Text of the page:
NYC Teachers Union Seeking Tax Revenue From Absentee Apartment Owners

How are New York City schoolteachers and the owners of lavish apartments in the city connected? Give up? It has to do with taxes. It’s a well-known fact that many of the world’s wealthiest people own property in New York City, including apartment homes in some of the city’s most luxurious and lavish buildings. It’s also a fact that many of these millionaires and billionaires are not permanent residents of New York and in fact spend only a small portion of their time occupying these apartment homes.

Going After the Ultra Wealthy

Of course, there is no crime in having extra homes in different locations across the world. In fact, it’s commonplace amongst the world richest people. However, it appears that at least in New York City, there are some who think that the owners of these luxurious apartments should being paying more for the privilege of owning these homes, especially since they are already taking advantage of several real estate tax breaks. Among those who feel that way is the New York City teacher’s union.

New Tax Revenue Available?

That’s right, the United Federation of Teachers sees these non-resident apartment owners as a good target to find additional tax revenue for schools and students. The union wants to give these absentee apartment owners an ultimatum: either pay the city income tax or pay taxes on the real market value of their homes. According to the union, several incentive programs are outdated, which means these non-resident owners are paying extremely low real-estate taxes.

Helping Early Education

According to the head of that union, the tax breaks available to apartment owners on cooperative apartments and condominiums should not be offered to non-resident owners. Taking those tax breaks away would add somewhere in the neighborhood of about $900 million a year more to help pay for early schooling, which is often more intense. With that kind of extra cash, schools could reduce their class sizes for those early education years.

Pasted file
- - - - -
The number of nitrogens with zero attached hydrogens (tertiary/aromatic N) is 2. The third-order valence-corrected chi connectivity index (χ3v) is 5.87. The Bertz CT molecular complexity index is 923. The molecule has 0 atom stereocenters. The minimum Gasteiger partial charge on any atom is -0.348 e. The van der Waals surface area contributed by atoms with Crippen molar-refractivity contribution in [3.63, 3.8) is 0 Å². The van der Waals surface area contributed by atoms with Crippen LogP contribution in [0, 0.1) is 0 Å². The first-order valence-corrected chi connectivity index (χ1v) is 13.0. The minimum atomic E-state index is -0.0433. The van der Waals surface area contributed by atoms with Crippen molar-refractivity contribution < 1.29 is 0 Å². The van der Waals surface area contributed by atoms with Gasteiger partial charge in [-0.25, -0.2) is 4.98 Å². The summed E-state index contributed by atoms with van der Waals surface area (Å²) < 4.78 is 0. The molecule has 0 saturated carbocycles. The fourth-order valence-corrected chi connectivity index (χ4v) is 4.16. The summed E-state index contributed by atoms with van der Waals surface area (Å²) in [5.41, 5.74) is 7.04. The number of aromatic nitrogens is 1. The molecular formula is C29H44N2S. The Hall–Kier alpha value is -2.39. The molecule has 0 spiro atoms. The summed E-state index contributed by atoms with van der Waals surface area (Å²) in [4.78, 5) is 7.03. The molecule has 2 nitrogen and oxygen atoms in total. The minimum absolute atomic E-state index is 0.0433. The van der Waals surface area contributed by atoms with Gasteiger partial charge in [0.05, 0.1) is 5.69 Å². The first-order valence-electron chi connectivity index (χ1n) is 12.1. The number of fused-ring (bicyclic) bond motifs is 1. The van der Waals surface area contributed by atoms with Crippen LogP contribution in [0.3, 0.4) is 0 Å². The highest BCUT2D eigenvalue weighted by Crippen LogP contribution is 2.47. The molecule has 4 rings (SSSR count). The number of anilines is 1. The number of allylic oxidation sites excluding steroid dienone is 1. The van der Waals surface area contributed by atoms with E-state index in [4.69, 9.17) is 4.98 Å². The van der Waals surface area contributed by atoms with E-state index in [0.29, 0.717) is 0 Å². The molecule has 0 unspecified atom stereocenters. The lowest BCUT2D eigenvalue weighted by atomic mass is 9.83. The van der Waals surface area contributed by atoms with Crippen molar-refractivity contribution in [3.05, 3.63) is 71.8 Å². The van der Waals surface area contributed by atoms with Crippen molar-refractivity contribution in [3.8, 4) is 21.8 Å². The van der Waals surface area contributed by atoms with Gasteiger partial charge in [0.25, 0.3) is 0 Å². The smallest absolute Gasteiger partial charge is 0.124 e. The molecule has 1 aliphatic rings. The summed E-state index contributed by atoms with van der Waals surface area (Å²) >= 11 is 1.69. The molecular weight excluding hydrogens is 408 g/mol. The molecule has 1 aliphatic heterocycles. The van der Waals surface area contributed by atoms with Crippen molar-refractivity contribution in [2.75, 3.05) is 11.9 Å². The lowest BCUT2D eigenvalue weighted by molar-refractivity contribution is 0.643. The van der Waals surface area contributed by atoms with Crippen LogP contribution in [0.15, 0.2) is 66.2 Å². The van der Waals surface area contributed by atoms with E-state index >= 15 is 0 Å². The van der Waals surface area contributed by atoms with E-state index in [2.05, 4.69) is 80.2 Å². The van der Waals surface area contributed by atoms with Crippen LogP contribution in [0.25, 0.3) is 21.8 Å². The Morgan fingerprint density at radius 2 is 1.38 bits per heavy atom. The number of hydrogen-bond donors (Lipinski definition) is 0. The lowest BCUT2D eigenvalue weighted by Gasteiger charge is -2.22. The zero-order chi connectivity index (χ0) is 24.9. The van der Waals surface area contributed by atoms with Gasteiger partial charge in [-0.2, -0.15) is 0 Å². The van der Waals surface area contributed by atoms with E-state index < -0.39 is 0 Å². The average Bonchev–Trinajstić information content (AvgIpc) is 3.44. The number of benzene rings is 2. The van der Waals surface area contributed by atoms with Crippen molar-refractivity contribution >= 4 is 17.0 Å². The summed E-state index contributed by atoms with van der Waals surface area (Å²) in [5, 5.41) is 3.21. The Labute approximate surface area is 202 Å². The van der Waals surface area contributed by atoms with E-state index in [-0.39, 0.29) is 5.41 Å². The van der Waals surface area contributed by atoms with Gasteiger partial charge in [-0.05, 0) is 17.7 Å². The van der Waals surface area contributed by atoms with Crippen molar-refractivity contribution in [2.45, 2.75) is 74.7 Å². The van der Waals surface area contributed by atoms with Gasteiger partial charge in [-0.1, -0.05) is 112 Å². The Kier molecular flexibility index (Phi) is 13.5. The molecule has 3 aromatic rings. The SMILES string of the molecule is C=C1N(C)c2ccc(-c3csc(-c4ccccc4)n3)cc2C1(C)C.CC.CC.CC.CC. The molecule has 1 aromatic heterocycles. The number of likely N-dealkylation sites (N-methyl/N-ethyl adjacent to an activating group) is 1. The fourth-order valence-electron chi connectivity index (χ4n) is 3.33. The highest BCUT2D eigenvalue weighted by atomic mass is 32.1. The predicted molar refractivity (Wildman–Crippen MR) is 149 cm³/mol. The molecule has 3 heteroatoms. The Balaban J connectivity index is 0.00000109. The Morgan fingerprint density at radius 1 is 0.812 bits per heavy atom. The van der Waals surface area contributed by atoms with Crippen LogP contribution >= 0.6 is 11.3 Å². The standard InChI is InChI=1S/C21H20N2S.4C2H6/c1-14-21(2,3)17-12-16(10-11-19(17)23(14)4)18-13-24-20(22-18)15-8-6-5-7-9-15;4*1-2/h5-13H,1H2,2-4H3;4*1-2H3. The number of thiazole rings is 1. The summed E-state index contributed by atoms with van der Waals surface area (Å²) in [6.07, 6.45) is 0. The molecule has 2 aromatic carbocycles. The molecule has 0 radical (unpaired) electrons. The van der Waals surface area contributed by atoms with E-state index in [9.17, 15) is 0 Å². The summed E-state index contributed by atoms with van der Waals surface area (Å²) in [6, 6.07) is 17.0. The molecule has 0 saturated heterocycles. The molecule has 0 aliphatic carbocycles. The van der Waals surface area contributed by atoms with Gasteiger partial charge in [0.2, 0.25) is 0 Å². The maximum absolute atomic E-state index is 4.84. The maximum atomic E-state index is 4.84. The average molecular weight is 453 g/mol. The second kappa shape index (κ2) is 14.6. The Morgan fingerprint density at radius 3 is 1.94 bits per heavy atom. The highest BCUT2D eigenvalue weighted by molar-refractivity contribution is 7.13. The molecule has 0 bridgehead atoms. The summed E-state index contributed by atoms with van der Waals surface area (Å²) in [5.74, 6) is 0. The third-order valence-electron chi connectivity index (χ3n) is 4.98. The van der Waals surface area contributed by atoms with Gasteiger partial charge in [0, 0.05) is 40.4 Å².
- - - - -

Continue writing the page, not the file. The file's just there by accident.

More Possible Tax Increases Coming?

The teachers’ union isn’t the only one calling for change. The mayor of New York City is reportedly looking into yet another proposal that would benefit schools. His plan would raise taxes on apartments worth more than $5 million that are owned by non-residents. The mayor claims that many wealthy foreigners have purchased these apartment buildings solely as investments and not as homes. However, they are still receiving all the tax break benefits as though they were homes.

Opposition From Real Estate Sector

Of course, as with almost every tax increase proposal, this possible increase has been met with some opposition from those who feel it would damage the real estate industry. According to the Real Estate Board of New York, if these proposals are enacted they could severely damage the city’s overall business economy, especially real estate. That’s because the tax hikes could scare away investors who buy these lavish apartments and who are responsible for backing a business that helps support at least 500,000 jobs and creates about 40 percent of the total revenue in the five boroughs.

Pros and Cons

As with all tax proposals it appears that this has both pros and cons. It will be interesting to see how it plays out and what affect it has on those who own these apartments and others who may be considering buying them.